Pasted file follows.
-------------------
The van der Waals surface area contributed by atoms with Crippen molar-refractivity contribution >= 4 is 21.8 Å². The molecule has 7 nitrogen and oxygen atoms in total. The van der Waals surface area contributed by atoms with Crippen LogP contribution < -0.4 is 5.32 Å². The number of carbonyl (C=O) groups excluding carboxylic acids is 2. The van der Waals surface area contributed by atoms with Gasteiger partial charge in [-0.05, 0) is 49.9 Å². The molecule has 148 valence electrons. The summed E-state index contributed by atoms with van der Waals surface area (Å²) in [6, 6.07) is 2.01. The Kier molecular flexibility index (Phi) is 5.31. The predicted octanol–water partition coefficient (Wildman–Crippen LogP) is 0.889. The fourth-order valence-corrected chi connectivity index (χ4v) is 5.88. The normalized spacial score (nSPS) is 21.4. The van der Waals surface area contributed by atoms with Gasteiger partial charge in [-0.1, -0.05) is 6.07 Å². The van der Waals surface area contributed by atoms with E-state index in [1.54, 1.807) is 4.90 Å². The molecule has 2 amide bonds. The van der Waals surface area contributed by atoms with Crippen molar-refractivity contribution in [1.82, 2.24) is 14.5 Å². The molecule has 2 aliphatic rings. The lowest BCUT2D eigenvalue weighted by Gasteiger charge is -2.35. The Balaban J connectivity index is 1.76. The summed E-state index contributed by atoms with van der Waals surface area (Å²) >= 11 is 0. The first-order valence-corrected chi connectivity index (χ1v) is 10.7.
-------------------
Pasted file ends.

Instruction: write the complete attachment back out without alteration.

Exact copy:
The van der Waals surface area contributed by atoms with Crippen molar-refractivity contribution >= 4 is 21.8 Å². The molecule has 7 nitrogen and oxygen atoms in total. The van der Waals surface area contributed by atoms with Crippen LogP contribution < -0.4 is 5.32 Å². The number of carbonyl (C=O) groups excluding carboxylic acids is 2. The van der Waals surface area contributed by atoms with Gasteiger partial charge in [-0.05, 0) is 49.9 Å². The molecule has 148 valence electrons. The summed E-state index contributed by atoms with van der Waals surface area (Å²) in [6, 6.07) is 2.01. The Kier molecular flexibility index (Phi) is 5.31. The predicted octanol–water partition coefficient (Wildman–Crippen LogP) is 0.889. The fourth-order valence-corrected chi connectivity index (χ4v) is 5.88. The normalized spacial score (nSPS) is 21.4. The van der Waals surface area contributed by atoms with Gasteiger partial charge in [-0.1, -0.05) is 6.07 Å². The van der Waals surface area contributed by atoms with E-state index in [1.54, 1.807) is 4.90 Å². The molecule has 2 amide bonds. The van der Waals surface area contributed by atoms with Crippen molar-refractivity contribution in [1.82, 2.24) is 14.5 Å². The molecule has 2 aliphatic rings. The lowest BCUT2D eigenvalue weighted by Gasteiger charge is -2.35. The Balaban J connectivity index is 1.76. The summed E-state index contributed by atoms with van der Waals surface area (Å²) >= 11 is 0. The first-order valence-corrected chi connectivity index (χ1v) is 10.7.